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Coding sequence targeting by MicC RNA reveals bacterial mRNA silencing downstream of translational initiation.

Research paper by Verena V Pfeiffer, Kai K Papenfort, Sacha S Lucchini, Jay C D JC Hinton, Jörg J Vogel

Indexed on: 22 Jul '09Published on: 22 Jul '09Published in: Nature Structural and Molecular Biology



Abstract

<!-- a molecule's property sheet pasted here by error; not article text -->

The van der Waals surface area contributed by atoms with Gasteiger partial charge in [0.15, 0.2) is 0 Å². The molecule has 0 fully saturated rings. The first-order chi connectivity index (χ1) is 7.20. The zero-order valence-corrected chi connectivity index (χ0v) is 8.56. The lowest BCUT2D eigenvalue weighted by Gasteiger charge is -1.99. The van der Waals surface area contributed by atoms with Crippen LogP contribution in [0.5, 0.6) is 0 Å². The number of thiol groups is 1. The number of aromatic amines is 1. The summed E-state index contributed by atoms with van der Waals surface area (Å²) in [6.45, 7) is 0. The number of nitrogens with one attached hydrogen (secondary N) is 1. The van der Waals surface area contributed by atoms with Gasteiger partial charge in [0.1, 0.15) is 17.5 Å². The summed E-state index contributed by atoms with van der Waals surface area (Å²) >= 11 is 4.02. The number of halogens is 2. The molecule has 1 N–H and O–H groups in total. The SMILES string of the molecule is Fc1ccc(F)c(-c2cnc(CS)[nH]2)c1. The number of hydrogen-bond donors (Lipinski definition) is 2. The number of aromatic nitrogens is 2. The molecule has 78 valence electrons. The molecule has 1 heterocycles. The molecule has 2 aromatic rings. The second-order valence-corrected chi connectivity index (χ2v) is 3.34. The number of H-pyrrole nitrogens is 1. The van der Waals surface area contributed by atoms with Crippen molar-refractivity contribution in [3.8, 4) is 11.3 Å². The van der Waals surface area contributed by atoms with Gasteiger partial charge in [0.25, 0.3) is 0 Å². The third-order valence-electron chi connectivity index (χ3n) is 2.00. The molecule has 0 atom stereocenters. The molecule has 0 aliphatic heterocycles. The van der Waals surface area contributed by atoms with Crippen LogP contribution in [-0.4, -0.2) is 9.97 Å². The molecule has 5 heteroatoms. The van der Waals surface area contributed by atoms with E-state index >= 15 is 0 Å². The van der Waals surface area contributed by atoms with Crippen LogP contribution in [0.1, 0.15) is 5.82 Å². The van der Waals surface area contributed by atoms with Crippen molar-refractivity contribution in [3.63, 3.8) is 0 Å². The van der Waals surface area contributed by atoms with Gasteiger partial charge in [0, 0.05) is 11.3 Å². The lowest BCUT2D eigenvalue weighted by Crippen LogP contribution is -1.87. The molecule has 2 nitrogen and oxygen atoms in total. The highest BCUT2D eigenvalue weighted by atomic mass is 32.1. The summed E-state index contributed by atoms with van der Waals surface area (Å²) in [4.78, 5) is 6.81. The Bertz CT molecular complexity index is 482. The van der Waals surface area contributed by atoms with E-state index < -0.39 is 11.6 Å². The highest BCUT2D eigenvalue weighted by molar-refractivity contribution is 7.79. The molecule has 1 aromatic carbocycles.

Bacterial small noncoding RNAs (sRNAs) generally recognize target mRNAs in the 5' region to prevent 30S ribosomes from initiating translation. It was thought that the mRNA coding sequence (CDS) was refractory to sRNA-mediated repression, because elongating 70S ribosomes have an efficient RNA helicase activity that prevents stable target pairing. We report that the Hfq-associated MicC sRNA silences Salmonella typhimurium ompD mRNA via a <or=12-bp RNA duplex within the CDS (codons 23-26) that is essential and sufficient for repression. MicC does not inhibit translational initiation at this downstream position but instead acts by accelerating RNase E-dependent ompD mRNA decay. We propose an alternative gene-silencing pathway within bacterial CDS wherein sRNAs repress targets by endonucleolytic mRNA destabilization rather than by the prototypical inhibition of translational initiation. The discovery of CDS targeting markedly expands the sequence space for sRNA target predictions in bacteria.